Citrix Systems CEO Mark Templeton, who said in January that he'd be retiring within a year, has had a change of heart.
Templeton, 61, has made "a multi-year commitment" to stay on as CEO of Citrix, the Fort Lauderdale, Fla.-based vendor said Thursday.
Citrix earlier this year hired Heidrick & Struggles, the Chicago-based executive search firm that handled Microsoft's CEO search, to help find Templeton's replacement.
Templeton took a leave of absence for personal reasons last October. After he returned, told Citrix's board that he'd changed his mind and wanted to continue on as CEO, a role he's held since 2001.
"After completing our search process, and considering a number of qualified candidates, the Board concluded that Mark is the best leader to drive the Company forward at this time of dynamic change in our business," Citrix said in a press release.
"While I had planned to retire within the year following my leave of absence, my personal circumstances have changed, and I am more determined than ever to lead Citrix through its next wave of transformation," Templeton said in a statement.
Citrix's CEO succession "remains an important focus" and the company's board will "will continue to manage for the time" when Templeton does decide to retire, according to the press release.
Templeton, who joined Citrix in 1995 as vice president of marketing, is one of the tech industry's most well-respected CEOs. Unsurprisingly, Citrix partners were pleased to hear he'll be staying on as CEO.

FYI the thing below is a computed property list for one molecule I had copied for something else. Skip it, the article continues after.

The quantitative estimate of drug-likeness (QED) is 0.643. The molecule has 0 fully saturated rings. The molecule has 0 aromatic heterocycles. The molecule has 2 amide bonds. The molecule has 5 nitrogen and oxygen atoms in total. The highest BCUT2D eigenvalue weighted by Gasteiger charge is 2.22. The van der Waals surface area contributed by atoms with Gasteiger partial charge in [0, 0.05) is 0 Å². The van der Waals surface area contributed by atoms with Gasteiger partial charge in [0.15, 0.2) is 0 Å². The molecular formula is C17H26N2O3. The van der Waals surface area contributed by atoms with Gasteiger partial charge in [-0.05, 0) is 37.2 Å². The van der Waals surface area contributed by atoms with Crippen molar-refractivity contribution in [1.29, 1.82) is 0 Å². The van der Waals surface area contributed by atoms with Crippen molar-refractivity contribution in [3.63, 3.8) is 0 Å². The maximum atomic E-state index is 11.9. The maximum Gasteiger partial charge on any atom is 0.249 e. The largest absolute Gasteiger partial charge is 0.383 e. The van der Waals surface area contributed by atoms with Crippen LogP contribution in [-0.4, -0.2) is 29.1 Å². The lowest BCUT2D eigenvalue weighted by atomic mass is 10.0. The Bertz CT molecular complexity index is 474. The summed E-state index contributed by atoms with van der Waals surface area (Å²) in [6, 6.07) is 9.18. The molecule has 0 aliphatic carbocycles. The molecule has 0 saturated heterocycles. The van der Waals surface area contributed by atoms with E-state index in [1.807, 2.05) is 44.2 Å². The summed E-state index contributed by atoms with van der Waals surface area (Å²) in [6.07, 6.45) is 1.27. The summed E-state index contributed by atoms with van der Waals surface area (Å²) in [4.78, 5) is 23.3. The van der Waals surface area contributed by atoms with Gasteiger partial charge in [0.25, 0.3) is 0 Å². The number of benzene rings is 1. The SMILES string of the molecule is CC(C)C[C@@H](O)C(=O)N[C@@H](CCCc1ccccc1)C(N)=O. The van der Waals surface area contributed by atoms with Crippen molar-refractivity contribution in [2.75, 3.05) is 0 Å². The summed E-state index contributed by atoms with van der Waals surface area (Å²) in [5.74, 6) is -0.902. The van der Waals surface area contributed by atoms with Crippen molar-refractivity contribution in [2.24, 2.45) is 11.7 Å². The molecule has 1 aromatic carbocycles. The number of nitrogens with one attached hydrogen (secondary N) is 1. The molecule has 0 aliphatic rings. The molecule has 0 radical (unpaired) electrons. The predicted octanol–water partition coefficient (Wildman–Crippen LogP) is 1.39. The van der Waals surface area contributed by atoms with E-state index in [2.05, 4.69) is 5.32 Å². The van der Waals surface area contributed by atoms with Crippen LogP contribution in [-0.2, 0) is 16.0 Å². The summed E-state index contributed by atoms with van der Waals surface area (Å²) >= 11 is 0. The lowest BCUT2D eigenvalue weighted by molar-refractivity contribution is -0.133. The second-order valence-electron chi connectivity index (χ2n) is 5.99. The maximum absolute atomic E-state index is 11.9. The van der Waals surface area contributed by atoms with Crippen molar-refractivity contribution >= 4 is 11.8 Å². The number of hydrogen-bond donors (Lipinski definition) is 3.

"This is great news. Mark is a visionary and he understands and is committed to the channel," Jed Ayres, Chief Marketing Officer, MCPc, a Cleveland-based Citrix partner, told CRN.
"Mark is the heart and soul of Citrix and his presence will help to drive the business to new heights," said Joe Brown, president and co-founder of Accelera Solutions, a Fairfax, Va.-based partner.
"Mark's leadership and direction will continue to drive the evolution of mobile work styles, and the solutions that make them possible," Kennith Rindt, senior vice president of sales and strategic alliances at AEC Group, a Pittsburgh-based Citrix partner, said in an email.
But while the channel is happy to see Templeton staying, Citrix is facing strong competitive pressure from rival VMware, which has been hiring and acquiring in an attempt to usurp Citrix's traditional dominance in desktop virtualization.
Even Microsoft, a longtime Citrix ally, could be seen as a competitor now that it has launched Office for iPad, which eliminates the need for some of Citrix's software capabilities on mobile devices.
Citrix shares dropped 24 cents in Thursday regular session trading and were unchanged after hours. Citrix shares has risen just over 3 percent since the beginning of the year.
Several Citrix partners told CRN earlier this month they'd seen signs that Templeton might have changed his mind about retiring. "The word internally is that Mark works awfully hard for someone that is retiring," one partner told CRN at the time.